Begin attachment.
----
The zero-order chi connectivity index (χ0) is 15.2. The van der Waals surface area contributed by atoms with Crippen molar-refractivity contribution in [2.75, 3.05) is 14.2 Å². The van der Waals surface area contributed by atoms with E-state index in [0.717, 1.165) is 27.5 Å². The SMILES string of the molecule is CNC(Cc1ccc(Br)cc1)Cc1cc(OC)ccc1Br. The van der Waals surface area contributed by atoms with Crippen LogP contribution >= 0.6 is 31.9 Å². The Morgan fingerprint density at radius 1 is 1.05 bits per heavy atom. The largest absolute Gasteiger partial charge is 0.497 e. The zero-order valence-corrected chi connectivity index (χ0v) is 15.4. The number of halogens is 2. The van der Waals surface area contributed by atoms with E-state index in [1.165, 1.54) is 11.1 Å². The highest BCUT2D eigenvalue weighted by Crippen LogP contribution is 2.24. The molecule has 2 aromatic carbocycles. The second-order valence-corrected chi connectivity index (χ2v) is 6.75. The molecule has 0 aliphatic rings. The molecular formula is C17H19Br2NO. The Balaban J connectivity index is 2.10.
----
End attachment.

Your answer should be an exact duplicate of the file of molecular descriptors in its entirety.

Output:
The zero-order chi connectivity index (χ0) is 15.2. The van der Waals surface area contributed by atoms with Crippen molar-refractivity contribution in [2.75, 3.05) is 14.2 Å². The van der Waals surface area contributed by atoms with E-state index in [0.717, 1.165) is 27.5 Å². The SMILES string of the molecule is CNC(Cc1ccc(Br)cc1)Cc1cc(OC)ccc1Br. The van der Waals surface area contributed by atoms with Crippen LogP contribution >= 0.6 is 31.9 Å². The Morgan fingerprint density at radius 1 is 1.05 bits per heavy atom. The largest absolute Gasteiger partial charge is 0.497 e. The zero-order valence-corrected chi connectivity index (χ0v) is 15.4. The number of halogens is 2. The van der Waals surface area contributed by atoms with E-state index in [1.165, 1.54) is 11.1 Å². The highest BCUT2D eigenvalue weighted by Crippen LogP contribution is 2.24. The molecule has 2 aromatic carbocycles. The second-order valence-corrected chi connectivity index (χ2v) is 6.75. The molecule has 0 aliphatic rings. The molecular formula is C17H19Br2NO. The Balaban J connectivity index is 2.10.